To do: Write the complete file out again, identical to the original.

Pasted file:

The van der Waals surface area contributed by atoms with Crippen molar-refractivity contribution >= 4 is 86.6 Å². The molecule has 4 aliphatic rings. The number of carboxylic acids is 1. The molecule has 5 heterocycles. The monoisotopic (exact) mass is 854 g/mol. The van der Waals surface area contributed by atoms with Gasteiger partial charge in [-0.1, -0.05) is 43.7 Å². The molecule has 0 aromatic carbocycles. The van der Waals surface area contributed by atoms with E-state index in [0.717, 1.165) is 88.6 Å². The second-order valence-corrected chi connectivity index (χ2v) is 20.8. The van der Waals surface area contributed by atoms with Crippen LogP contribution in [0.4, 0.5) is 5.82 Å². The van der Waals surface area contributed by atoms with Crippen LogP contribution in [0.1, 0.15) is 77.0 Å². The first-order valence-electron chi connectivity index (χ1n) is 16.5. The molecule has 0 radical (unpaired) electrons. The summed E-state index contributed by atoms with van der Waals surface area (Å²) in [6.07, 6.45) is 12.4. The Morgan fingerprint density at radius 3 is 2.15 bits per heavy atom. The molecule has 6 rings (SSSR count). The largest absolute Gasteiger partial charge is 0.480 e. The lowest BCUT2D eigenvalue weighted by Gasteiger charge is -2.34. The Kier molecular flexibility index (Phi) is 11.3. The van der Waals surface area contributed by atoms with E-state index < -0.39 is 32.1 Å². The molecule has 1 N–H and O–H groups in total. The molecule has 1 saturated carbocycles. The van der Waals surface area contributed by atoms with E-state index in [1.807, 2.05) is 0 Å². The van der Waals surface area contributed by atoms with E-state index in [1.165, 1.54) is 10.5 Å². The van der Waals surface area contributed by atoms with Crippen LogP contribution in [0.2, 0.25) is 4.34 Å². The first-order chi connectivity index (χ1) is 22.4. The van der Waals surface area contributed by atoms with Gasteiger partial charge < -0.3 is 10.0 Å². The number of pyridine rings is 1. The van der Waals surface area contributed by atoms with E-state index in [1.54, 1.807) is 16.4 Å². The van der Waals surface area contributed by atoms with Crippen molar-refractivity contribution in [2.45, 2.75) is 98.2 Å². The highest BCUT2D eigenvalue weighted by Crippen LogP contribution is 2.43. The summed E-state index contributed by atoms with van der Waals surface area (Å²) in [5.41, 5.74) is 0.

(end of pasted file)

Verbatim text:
The van der Waals surface area contributed by atoms with Crippen molar-refractivity contribution >= 4 is 86.6 Å². The molecule has 4 aliphatic rings. The number of carboxylic acids is 1. The molecule has 5 heterocycles. The monoisotopic (exact) mass is 854 g/mol. The van der Waals surface area contributed by atoms with Gasteiger partial charge in [-0.1, -0.05) is 43.7 Å². The molecule has 0 aromatic carbocycles. The van der Waals surface area contributed by atoms with E-state index in [0.717, 1.165) is 88.6 Å². The second-order valence-corrected chi connectivity index (χ2v) is 20.8. The van der Waals surface area contributed by atoms with Crippen LogP contribution in [0.4, 0.5) is 5.82 Å². The van der Waals surface area contributed by atoms with Crippen LogP contribution in [0.1, 0.15) is 77.0 Å². The first-order valence-electron chi connectivity index (χ1n) is 16.5. The molecule has 0 radical (unpaired) electrons. The summed E-state index contributed by atoms with van der Waals surface area (Å²) in [6.07, 6.45) is 12.4. The Morgan fingerprint density at radius 3 is 2.15 bits per heavy atom. The molecule has 6 rings (SSSR count). The largest absolute Gasteiger partial charge is 0.480 e. The lowest BCUT2D eigenvalue weighted by Gasteiger charge is -2.34. The Kier molecular flexibility index (Phi) is 11.3. The van der Waals surface area contributed by atoms with E-state index < -0.39 is 32.1 Å². The molecule has 1 N–H and O–H groups in total. The molecule has 1 saturated carbocycles. The van der Waals surface area contributed by atoms with E-state index in [1.807, 2.05) is 0 Å². The van der Waals surface area contributed by atoms with E-state index in [1.165, 1.54) is 10.5 Å². The van der Waals surface area contributed by atoms with Crippen LogP contribution in [0.2, 0.25) is 4.34 Å². The first-order chi connectivity index (χ1) is 22.4. The van der Waals surface area contributed by atoms with Gasteiger partial charge < -0.3 is 10.0 Å². The number of pyridine rings is 1. The van der Waals surface area contributed by atoms with E-state index in [1.54, 1.807) is 16.4 Å². The van der Waals surface area contributed by atoms with Crippen molar-refractivity contribution in [2.45, 2.75) is 98.2 Å². The highest BCUT2D eigenvalue weighted by Crippen LogP contribution is 2.43. The summed E-state index contributed by atoms with van der Waals surface area (Å²) in [5.41, 5.74) is 0.